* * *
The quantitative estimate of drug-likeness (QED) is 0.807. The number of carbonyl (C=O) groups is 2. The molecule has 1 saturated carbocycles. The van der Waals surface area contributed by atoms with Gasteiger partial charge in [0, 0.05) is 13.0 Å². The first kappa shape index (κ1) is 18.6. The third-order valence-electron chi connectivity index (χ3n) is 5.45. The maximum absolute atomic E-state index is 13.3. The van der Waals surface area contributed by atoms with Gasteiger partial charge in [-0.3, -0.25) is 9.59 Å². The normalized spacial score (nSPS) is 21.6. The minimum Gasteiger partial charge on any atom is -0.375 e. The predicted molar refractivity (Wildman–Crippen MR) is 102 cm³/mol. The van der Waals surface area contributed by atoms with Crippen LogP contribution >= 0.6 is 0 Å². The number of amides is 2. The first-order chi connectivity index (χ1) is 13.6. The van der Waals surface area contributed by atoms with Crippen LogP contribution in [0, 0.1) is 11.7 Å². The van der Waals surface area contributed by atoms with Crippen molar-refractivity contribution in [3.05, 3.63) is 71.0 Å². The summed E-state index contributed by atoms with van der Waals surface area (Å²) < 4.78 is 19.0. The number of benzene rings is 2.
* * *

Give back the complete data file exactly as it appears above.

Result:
The quantitative estimate of drug-likeness (QED) is 0.807. The number of carbonyl (C=O) groups is 2. The molecule has 1 saturated carbocycles. The van der Waals surface area contributed by atoms with Gasteiger partial charge in [0, 0.05) is 13.0 Å². The first kappa shape index (κ1) is 18.6. The third-order valence-electron chi connectivity index (χ3n) is 5.45. The maximum absolute atomic E-state index is 13.3. The van der Waals surface area contributed by atoms with Gasteiger partial charge in [-0.3, -0.25) is 9.59 Å². The normalized spacial score (nSPS) is 21.6. The minimum Gasteiger partial charge on any atom is -0.375 e. The predicted molar refractivity (Wildman–Crippen MR) is 102 cm³/mol. The van der Waals surface area contributed by atoms with Crippen LogP contribution >= 0.6 is 0 Å². The number of amides is 2. The first-order chi connectivity index (χ1) is 13.6. The van der Waals surface area contributed by atoms with Crippen LogP contribution in [0, 0.1) is 11.7 Å². The van der Waals surface area contributed by atoms with Crippen molar-refractivity contribution in [3.05, 3.63) is 71.0 Å². The summed E-state index contributed by atoms with van der Waals surface area (Å²) < 4.78 is 19.0. The number of benzene rings is 2.